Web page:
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Today In Charleston History: May 4


The Three Brothers arrived. The sloop left Virginia after repairs, overshot the Port Royal site and sailed into the Spanish settlement of Guale, (near present day St. Catherine’s Island, Georgia). They were attacked, losing twelve passengers. The sloop turned north and was met by a group of friendly Kiawah Indians who informed them of the English settlement at Albemarle Point. So the expedition was now reunited.

The 1620 voyage of the Mayflower voyage was a mere two months. During the nine month voyage of the Carolina expedition five ships had been used, dozens of lives lost and only one of the original vessels that sailed out of the Thames River at Gravesend had survived.  

The Carolina colonists were extremely wary of the Spanish presence at St. Augustine, 200 miles south. They immediately began the construction of entrenchments and instituted a twenty-four hour watch. Such was to become the reality of the Carolina colony for the next fifty years.

The extreme heat was another constant enemy. Captain Joseph West wrote about “pestiferous gnats called Moschetoes” and complained about the low moral standard of most of the settlers.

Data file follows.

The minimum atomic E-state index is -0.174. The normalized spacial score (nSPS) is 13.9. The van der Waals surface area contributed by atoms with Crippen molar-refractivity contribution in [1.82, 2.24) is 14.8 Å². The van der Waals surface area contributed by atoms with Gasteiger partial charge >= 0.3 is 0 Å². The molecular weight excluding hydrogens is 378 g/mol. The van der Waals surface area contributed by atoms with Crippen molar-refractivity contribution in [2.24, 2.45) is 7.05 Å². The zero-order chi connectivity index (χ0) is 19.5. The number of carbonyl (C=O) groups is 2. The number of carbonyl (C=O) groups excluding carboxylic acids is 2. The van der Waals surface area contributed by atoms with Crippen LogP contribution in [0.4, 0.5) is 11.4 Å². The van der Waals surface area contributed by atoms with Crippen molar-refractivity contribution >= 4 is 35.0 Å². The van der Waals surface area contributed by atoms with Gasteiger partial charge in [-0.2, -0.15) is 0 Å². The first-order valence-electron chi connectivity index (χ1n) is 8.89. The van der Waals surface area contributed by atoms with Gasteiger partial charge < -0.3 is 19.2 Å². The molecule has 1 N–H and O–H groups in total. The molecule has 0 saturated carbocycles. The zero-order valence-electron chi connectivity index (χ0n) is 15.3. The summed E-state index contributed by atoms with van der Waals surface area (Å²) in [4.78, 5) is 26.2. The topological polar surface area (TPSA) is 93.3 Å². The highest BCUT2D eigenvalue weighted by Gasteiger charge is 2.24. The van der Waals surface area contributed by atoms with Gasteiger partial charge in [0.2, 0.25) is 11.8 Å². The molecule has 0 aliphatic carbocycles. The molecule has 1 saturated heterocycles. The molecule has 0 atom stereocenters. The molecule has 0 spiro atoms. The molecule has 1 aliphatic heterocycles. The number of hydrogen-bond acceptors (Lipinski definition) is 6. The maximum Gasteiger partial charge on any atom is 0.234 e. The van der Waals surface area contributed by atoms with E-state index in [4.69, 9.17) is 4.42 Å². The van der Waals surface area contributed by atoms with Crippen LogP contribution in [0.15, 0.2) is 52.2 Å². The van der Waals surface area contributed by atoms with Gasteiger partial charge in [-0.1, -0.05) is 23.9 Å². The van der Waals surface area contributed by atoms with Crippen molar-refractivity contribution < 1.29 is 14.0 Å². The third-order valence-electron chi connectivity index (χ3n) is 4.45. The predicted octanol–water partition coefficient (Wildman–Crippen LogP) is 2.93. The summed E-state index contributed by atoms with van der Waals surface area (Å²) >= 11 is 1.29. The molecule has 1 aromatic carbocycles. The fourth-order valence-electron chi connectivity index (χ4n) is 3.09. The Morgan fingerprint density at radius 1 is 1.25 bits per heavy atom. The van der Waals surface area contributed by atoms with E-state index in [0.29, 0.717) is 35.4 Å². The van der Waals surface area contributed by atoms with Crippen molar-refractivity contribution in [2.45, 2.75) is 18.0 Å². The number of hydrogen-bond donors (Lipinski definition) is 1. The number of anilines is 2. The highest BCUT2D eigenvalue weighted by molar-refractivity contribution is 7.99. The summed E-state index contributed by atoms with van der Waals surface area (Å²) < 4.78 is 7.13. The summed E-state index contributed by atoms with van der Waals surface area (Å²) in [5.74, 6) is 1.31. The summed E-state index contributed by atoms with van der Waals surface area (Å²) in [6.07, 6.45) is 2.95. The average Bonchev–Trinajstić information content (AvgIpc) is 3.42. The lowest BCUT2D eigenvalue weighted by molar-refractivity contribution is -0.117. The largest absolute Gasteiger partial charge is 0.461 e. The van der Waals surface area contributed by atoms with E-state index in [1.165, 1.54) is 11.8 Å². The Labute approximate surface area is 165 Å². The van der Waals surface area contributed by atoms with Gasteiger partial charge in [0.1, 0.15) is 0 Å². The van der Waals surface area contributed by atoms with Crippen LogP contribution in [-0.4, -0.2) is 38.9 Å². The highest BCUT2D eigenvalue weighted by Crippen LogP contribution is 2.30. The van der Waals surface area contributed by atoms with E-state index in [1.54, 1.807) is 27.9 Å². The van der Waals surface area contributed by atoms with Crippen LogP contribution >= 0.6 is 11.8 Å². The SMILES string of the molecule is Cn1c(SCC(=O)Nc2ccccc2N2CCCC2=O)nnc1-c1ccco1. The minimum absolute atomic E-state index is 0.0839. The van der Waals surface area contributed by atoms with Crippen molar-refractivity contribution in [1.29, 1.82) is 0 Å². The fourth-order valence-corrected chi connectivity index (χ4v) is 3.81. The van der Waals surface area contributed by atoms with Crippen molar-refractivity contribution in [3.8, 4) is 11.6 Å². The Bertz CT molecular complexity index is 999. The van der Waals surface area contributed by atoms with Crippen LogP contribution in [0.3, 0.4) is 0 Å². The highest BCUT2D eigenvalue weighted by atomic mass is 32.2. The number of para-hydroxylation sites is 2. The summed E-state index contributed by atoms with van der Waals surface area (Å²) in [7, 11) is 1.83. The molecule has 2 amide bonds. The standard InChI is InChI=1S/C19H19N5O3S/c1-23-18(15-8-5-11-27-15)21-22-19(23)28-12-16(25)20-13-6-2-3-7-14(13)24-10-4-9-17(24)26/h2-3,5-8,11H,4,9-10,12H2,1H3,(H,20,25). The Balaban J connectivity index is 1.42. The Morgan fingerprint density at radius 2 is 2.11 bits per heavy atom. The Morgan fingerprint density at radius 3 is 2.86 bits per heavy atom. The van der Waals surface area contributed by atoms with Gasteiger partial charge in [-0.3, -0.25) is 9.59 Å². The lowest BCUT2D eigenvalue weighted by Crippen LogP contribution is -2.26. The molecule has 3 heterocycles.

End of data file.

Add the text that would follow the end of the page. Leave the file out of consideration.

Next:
1704- Religion.

A bill, called the Exclusion Act, to exclude from future Assemblies all but persons communing in the Church of England was passed by the Assembly by a vote of 12-11. The 12 “yes” votes came from Anglicans.

The Assembly passed legislation that prevented “Mens cohabitating with women with whom they ware not married.”


 Wednesday, May, 1791

Before breakfast Washington visited and examined the lines of Attack and Defense of the city and proclaimed them adequate.

For the noon meal Washington dined with the Members of Cincinnati in the long room of McCrady’s Tavern on East Bay Street. A choir of singers entertained the diners throughout the meal.

  In the evening Washington attended “an elegant dancing Assembly at the Exchange – At which were 256 elegantly dressed & handsome ladies.” According to newspaper reports the ladies were “all superbly dressed and most of them wore ribbons with different inscriptions … such as “long live the President.”


Exchange Building, Charleston

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